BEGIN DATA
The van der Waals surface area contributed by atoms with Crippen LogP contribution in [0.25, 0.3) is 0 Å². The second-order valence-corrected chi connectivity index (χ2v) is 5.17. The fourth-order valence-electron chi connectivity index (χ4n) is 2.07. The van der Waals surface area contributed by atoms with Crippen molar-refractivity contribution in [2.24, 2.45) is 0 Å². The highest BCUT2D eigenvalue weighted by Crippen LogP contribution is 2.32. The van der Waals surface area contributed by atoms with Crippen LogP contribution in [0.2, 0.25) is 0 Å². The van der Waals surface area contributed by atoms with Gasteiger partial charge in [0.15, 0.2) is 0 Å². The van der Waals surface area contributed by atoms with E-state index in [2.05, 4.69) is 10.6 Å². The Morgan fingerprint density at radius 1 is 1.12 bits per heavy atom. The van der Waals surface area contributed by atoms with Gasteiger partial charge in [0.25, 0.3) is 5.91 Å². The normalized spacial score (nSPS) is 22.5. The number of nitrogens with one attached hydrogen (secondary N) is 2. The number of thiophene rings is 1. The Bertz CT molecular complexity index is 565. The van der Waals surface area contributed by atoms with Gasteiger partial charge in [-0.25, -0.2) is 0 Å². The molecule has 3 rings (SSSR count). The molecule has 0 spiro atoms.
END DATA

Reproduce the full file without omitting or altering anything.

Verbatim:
The van der Waals surface area contributed by atoms with Crippen LogP contribution in [0.25, 0.3) is 0 Å². The second-order valence-corrected chi connectivity index (χ2v) is 5.17. The fourth-order valence-electron chi connectivity index (χ4n) is 2.07. The van der Waals surface area contributed by atoms with Crippen molar-refractivity contribution in [2.24, 2.45) is 0 Å². The highest BCUT2D eigenvalue weighted by Crippen LogP contribution is 2.32. The van der Waals surface area contributed by atoms with Crippen LogP contribution in [0.2, 0.25) is 0 Å². The van der Waals surface area contributed by atoms with Gasteiger partial charge in [0.15, 0.2) is 0 Å². The van der Waals surface area contributed by atoms with E-state index in [2.05, 4.69) is 10.6 Å². The Morgan fingerprint density at radius 1 is 1.12 bits per heavy atom. The van der Waals surface area contributed by atoms with Gasteiger partial charge in [0.25, 0.3) is 5.91 Å². The normalized spacial score (nSPS) is 22.5. The number of nitrogens with one attached hydrogen (secondary N) is 2. The number of thiophene rings is 1. The Bertz CT molecular complexity index is 565. The van der Waals surface area contributed by atoms with Gasteiger partial charge in [-0.25, -0.2) is 0 Å². The molecule has 3 rings (SSSR count). The molecule has 0 spiro atoms.